L.A. Parking Officers Will Feed Meters Alongside Anti-Ticket Demonstrators
L.A. Parking Enforcement officers will be swarming the downtown Civic Center area today, handing out tickets left and right.
But, at least for this event, they won't be real tickets. They'll be "mock violations" pointing out that Wall Street banks are taking millions of dollars in taxpayer cash from City Hall while you're stuck with parking fines designed in part to make up for budget shortfalls. These parking officers will even be feeding meters, which is technically illegal.
Are you following? Here's what the fake violations will say:
Everybody Hates Getting A Parking Ticket – And We’re Sorry If you Got One Today. Here’s something to keep in mind: At least part of the reason that City Hall has had to raise parking fines is the bad deals it cut with big Wall Street banks, like New York Mellon. Last year, the City of Los Angeles paid these big banks $300 million in fees alone—more than the city collected in parking fines!
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Dayum. That hurts.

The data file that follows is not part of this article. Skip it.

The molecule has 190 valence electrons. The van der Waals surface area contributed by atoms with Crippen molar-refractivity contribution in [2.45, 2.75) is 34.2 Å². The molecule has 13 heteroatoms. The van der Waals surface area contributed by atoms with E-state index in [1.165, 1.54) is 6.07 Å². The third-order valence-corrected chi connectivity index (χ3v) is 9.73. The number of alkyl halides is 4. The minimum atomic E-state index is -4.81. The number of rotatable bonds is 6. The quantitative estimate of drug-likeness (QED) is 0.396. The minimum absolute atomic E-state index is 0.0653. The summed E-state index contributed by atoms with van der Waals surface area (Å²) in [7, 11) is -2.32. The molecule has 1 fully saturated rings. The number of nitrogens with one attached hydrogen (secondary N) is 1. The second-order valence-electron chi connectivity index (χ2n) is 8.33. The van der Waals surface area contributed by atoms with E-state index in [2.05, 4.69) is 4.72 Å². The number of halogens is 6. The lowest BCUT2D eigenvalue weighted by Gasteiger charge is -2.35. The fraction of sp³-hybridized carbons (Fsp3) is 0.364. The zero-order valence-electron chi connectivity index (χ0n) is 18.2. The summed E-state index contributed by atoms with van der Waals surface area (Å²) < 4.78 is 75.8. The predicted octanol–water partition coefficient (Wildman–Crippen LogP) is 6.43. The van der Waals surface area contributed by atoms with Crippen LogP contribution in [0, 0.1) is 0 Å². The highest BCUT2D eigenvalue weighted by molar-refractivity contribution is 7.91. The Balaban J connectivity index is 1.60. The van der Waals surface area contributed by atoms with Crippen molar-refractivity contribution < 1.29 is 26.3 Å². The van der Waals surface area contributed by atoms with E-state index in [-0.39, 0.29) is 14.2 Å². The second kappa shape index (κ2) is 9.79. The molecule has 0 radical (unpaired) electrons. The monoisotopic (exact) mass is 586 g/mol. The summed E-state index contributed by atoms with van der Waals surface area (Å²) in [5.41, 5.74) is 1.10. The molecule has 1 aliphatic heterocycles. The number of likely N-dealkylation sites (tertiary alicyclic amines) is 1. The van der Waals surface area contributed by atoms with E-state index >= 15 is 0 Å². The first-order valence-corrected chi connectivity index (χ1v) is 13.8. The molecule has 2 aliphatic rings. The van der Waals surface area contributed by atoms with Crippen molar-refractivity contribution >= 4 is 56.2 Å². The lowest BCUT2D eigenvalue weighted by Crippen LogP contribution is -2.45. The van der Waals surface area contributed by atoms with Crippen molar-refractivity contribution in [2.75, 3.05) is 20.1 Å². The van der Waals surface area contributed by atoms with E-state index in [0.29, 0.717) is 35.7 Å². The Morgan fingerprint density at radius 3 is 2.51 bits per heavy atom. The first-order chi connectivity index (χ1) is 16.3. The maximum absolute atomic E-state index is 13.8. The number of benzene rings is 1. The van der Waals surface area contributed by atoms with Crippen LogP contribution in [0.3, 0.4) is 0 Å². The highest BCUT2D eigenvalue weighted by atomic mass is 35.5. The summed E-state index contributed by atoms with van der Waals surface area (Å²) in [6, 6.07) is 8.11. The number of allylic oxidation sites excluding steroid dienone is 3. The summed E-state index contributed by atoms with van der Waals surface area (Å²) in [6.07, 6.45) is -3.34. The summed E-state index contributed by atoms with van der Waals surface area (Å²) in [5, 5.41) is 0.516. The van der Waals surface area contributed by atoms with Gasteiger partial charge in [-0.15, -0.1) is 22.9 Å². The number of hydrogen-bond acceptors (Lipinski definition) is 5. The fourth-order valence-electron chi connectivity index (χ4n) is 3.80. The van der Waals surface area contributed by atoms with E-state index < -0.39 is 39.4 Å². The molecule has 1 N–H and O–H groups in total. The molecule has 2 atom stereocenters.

The 11:30 a.m. to 1 p.m. demonstration will happen around the L.A. Department of Transportation's headquarters at First and Main streets and, later (at 12:30 p.m.), in front of Mellon Bank, at 400 South Hope Street.
It's organized by the labor-backed Fix LA Coalition, which thinks City Hall is spending too much on bankers' fees (a few hundred million) while short-changing its citizens and, of course, its workers.
A spokesman for Fix LA told us that about 50 Parking Enforcement officers have agreed to hand out the "faux" tickets and feed low and expired meters with coins during their lunch hour.
The group says that while services in the city have gone downhill in recent years—we have the worst roads in America—some parking ticket fines have increased by as much as 57 percent.
According to a Fix LA statement:
... Los Angeles forfeits nearly $300 million a year in taxpayer money to Wall Street banks, as described in the Fix LA report “No Small Fees.” The Fix LA coalition is advocating for the City to recoup this money, along with the additional yearly $200 million tab the City pays out to service bank-owned foreclosed properties, as a means of restoring vital City services.
The spokesman says, "We're calling on banks to meet with the city and step up and do what's right."
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